Date of Award
Doctor of Philosophy
Kimberly A. Wolbers
Gary J. Skolits, David H. Smith, Stergios George Botzakis
This study investigates the quality of life (QOL) for Deaf and hard of hearing (DHH) adults in Saudi Arabia. It is an opportune time to investigate the QOL among this population because of the recent movement to provide college programs for DHH. Education has long been an indicator of QOL for individuals (Corsaro, 1997; Ross & Willingen, 1997; Whaley, 2018). QOL has been studied for a long time among hearing persons; however, there is sparse research addressing it among DHH communities around the world. Furthermore, it is exceptional to find a researcher addressing QOL among DHH in the Arabs region. It is necessary to gauge the QOL among the DHH community in Saudi Arabia, especially with onset of higher education programs that are accessible to the DHH. The aim of this study was to investigate the extent to which educational background, modes of communication, gender, hearing status, and school placement played a role in the QOL for DHH. A total of 305 participants (228 Deaf, 74 hard of hearing, 3 cochlear implant receivers) were recruited via social media and DHH sites. The study used a self-administered survey designed for DHH (Youth Quality of Life-DHH) that was translated into Arabic and Saudi Arabian Sign Language. The results showed that higher education degrees, modes of communication, hearing status, and school placements were not statistically significant to QOL. Additionally, data showed that participants who are financially self-sufficient reported higher QOL. These findings align with prior research (Al-Khraif, Al-Mutairi, Alradihan, & Salam, 2018) showing that the person’s job in Saudi Arabia, regardless of the educational degree, is an influential factor of the QOL. Also, women reported higher QOL than men, which may be explained by the level of honor and respect for women in the society. Furthermore, this study investigated the satisfaction levels with both family relationships and communication based on participants’ hearing status. The results showed that hard vii of hearing participants reported higher satisfaction with their family relationships and communication than Deaf participants reported. These findings suggest a future qualitative study to explore the specific QOL indicators for DHH in Saudi Arabia.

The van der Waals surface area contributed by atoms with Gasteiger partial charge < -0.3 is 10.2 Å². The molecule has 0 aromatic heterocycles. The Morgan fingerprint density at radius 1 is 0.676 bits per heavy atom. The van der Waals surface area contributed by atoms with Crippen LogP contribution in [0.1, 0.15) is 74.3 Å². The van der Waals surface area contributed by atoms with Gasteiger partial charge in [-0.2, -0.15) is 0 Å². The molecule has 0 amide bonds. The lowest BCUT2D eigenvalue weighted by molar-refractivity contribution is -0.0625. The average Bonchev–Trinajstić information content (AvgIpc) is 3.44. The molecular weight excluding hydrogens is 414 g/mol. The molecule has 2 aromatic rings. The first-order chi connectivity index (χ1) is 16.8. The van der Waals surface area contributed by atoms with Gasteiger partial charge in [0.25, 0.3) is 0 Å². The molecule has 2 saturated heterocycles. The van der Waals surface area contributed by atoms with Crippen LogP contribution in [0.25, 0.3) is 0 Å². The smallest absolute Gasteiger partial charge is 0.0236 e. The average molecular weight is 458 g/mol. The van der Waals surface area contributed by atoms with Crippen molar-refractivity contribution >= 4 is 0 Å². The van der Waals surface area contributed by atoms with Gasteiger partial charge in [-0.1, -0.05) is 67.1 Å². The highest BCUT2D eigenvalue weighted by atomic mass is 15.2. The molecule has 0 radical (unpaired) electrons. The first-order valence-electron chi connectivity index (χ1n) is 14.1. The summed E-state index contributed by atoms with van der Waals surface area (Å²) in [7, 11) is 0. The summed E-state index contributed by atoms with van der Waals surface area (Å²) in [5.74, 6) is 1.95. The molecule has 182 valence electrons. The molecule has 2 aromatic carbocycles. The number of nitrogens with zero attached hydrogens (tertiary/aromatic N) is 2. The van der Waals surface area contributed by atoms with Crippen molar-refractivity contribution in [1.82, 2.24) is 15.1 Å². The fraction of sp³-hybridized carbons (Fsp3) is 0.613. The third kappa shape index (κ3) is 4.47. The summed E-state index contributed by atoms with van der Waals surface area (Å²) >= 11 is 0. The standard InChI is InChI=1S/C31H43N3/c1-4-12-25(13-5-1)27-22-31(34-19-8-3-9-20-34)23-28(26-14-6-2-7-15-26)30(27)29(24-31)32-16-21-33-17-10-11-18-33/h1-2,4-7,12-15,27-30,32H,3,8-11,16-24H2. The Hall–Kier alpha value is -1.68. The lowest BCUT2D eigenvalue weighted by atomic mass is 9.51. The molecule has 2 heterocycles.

Alsabei, Alaa Mohammad, "The Quality of Life for Deaf and Hard of Hearing Adults in Saudi Arabia. " PhD diss., University of Tennessee, 2020.